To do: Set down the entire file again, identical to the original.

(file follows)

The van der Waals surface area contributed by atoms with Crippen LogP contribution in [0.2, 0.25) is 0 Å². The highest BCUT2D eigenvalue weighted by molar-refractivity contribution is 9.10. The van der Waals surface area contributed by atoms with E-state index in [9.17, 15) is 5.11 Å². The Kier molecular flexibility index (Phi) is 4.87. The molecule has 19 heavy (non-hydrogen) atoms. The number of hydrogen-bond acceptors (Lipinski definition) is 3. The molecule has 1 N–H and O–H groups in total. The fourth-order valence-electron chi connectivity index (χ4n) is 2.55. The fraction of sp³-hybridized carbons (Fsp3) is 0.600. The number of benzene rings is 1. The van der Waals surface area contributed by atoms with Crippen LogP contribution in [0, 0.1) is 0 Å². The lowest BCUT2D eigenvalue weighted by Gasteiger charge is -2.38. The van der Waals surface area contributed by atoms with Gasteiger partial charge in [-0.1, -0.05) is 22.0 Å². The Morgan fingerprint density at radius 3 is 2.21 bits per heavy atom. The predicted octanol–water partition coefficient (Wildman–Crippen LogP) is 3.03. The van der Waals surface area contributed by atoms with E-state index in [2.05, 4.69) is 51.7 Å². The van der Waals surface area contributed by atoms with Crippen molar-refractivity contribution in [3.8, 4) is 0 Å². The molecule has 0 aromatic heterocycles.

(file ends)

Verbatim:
The van der Waals surface area contributed by atoms with Crippen LogP contribution in [0.2, 0.25) is 0 Å². The highest BCUT2D eigenvalue weighted by molar-refractivity contribution is 9.10. The van der Waals surface area contributed by atoms with E-state index in [9.17, 15) is 5.11 Å². The Kier molecular flexibility index (Phi) is 4.87. The molecule has 19 heavy (non-hydrogen) atoms. The number of hydrogen-bond acceptors (Lipinski definition) is 3. The molecule has 1 N–H and O–H groups in total. The fourth-order valence-electron chi connectivity index (χ4n) is 2.55. The fraction of sp³-hybridized carbons (Fsp3) is 0.600. The number of benzene rings is 1. The van der Waals surface area contributed by atoms with Crippen LogP contribution in [0, 0.1) is 0 Å². The lowest BCUT2D eigenvalue weighted by Gasteiger charge is -2.38. The van der Waals surface area contributed by atoms with Gasteiger partial charge in [-0.1, -0.05) is 22.0 Å². The Morgan fingerprint density at radius 3 is 2.21 bits per heavy atom. The predicted octanol–water partition coefficient (Wildman–Crippen LogP) is 3.03. The van der Waals surface area contributed by atoms with E-state index in [2.05, 4.69) is 51.7 Å². The van der Waals surface area contributed by atoms with Crippen molar-refractivity contribution in [3.8, 4) is 0 Å². The molecule has 0 aromatic heterocycles.